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Do flexicurity' Policies Work for People With Low Education and Health Problems? A Comparison of Labour Market Policies and Employment Rates in Denmark, The Netherlands, Sweden, and the United Kingdom 1990-2010
Stockholm University, Faculty of Social Sciences, The Swedish Institute for Social Research (SOFI). Karolinska Institutet, Sweden.
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Number of Authors: 7
2015 (English)In: International Journal of Health Services, ISSN 0020-7314, E-ISSN 1541-4469, Vol. 45, no 4, 679-705 p.Article in journal (Refereed) Published
Abstract [en]

People with limiting longstanding illness and low education may experience problems in the labor market. Reduced employment protection that maintains economic security for the individual, known as flexicurity, has been proposed as a way to increase overall employment. We compared the development of labor market policies and employment rates from 1990 to 2010 in Denmark and the Netherlands (representing flexicurity), the United Kingdom, and Sweden. Employment rates in all countries were much lower in the target group than for other groups over the study period. However, flexicurity as practiced in Denmark, far from being a magic bullet, appeared to fail low-educated people with longstanding illness in particular. The Swedish policy, on the other hand, with higher employment protection and higher economic security, particularly earlier in the study period, led to higher employment rates in this group. Findings also revealed that economic security policies in all countries were eroding and shifting toward individual responsibility. Finally, results showed that active labor market policies need to be subcategorized to better understand which types are best suited for the target group. Increasing employment among the target group could reduce adverse health consequences and contribute to decreasing inequalities in health.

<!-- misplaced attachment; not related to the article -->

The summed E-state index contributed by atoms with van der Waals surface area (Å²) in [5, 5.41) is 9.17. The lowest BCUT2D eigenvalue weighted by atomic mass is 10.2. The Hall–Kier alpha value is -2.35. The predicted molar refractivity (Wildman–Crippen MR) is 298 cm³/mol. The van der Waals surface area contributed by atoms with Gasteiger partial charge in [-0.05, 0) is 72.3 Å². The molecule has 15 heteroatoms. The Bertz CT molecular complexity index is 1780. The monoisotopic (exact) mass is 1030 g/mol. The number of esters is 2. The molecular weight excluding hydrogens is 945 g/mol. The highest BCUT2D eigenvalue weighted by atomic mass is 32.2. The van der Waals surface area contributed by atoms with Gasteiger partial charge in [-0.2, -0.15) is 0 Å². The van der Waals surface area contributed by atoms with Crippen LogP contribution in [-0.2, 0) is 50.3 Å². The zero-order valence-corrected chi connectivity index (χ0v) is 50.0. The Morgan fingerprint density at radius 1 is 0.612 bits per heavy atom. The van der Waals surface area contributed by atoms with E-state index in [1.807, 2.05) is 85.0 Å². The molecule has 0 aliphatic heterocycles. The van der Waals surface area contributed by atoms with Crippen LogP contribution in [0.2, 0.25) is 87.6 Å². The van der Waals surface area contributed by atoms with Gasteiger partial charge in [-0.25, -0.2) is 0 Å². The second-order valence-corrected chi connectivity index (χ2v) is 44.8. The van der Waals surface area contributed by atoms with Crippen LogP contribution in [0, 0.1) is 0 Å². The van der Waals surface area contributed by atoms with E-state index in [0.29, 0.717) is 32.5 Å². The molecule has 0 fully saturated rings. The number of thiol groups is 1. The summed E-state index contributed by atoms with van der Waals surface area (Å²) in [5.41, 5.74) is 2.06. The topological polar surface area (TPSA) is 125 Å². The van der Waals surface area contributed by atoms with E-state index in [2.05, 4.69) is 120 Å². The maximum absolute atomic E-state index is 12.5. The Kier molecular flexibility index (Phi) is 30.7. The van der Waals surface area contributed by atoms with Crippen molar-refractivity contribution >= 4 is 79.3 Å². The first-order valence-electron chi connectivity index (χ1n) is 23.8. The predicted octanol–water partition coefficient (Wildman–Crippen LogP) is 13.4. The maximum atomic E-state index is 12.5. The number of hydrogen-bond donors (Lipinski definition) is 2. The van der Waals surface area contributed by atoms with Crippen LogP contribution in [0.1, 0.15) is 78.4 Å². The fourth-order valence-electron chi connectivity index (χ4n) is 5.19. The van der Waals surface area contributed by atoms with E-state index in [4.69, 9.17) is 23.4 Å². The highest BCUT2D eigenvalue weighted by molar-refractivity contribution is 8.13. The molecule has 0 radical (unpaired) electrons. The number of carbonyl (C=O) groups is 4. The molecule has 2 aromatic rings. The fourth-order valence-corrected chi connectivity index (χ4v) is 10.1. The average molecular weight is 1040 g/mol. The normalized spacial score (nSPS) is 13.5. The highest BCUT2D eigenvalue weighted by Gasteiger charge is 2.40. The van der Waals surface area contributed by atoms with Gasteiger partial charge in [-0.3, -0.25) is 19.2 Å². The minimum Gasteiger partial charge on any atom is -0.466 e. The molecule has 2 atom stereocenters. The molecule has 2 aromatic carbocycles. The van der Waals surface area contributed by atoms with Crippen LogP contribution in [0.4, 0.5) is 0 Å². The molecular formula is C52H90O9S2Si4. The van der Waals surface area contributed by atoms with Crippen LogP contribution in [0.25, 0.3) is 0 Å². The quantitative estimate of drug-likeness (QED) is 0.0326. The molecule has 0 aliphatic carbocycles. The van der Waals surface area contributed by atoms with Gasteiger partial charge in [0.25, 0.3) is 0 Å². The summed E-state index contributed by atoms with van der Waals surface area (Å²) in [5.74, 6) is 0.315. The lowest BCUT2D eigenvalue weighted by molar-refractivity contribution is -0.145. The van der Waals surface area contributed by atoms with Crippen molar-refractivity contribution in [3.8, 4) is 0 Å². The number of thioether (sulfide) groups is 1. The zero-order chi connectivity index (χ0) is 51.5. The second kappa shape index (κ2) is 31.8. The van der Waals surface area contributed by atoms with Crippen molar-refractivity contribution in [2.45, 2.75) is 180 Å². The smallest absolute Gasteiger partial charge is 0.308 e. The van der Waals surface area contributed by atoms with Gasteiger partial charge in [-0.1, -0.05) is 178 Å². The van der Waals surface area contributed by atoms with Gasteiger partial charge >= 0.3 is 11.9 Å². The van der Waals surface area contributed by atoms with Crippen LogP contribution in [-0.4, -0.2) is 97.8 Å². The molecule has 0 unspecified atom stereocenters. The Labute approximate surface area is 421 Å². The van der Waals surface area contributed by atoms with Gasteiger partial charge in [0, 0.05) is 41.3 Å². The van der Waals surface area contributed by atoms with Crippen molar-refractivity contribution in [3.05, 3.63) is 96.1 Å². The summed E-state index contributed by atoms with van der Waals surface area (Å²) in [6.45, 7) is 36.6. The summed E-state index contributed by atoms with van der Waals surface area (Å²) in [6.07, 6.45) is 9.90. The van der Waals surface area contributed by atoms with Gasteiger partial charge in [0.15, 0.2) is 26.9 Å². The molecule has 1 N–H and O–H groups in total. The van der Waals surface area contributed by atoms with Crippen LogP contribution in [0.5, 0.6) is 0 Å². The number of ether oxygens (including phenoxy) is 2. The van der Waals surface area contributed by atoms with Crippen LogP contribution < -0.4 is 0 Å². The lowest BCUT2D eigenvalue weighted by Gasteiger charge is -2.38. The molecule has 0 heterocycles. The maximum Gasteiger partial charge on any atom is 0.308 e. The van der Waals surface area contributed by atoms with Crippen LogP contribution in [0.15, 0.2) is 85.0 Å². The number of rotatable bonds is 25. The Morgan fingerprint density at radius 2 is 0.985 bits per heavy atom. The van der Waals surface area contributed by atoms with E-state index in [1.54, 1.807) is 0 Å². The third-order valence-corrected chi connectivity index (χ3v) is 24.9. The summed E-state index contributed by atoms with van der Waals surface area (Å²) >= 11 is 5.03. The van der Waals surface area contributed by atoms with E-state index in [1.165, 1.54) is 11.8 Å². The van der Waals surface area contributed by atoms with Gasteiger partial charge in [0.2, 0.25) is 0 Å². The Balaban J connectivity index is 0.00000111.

Place, publisher, year, edition, pages
2015. Vol. 45, no 4, 679-705 p.
Keyword [en]
labour market policy, inequalities in health, social consequences of disease
National Category
Health Sciences Sociology
Identifiers
URN: urn:nbn:se:su:diva-123338DOI: 10.1177/0020731415600408ISI: 000363279200007OAI: oai:DiVA.org:su-123338DiVA: diva2:874212
Available from: 2015-11-26 Created: 2015-11-24 Last updated: 2015-11-26Bibliographically approved

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Boye, Katarina
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The Swedish Institute for Social Research (SOFI)
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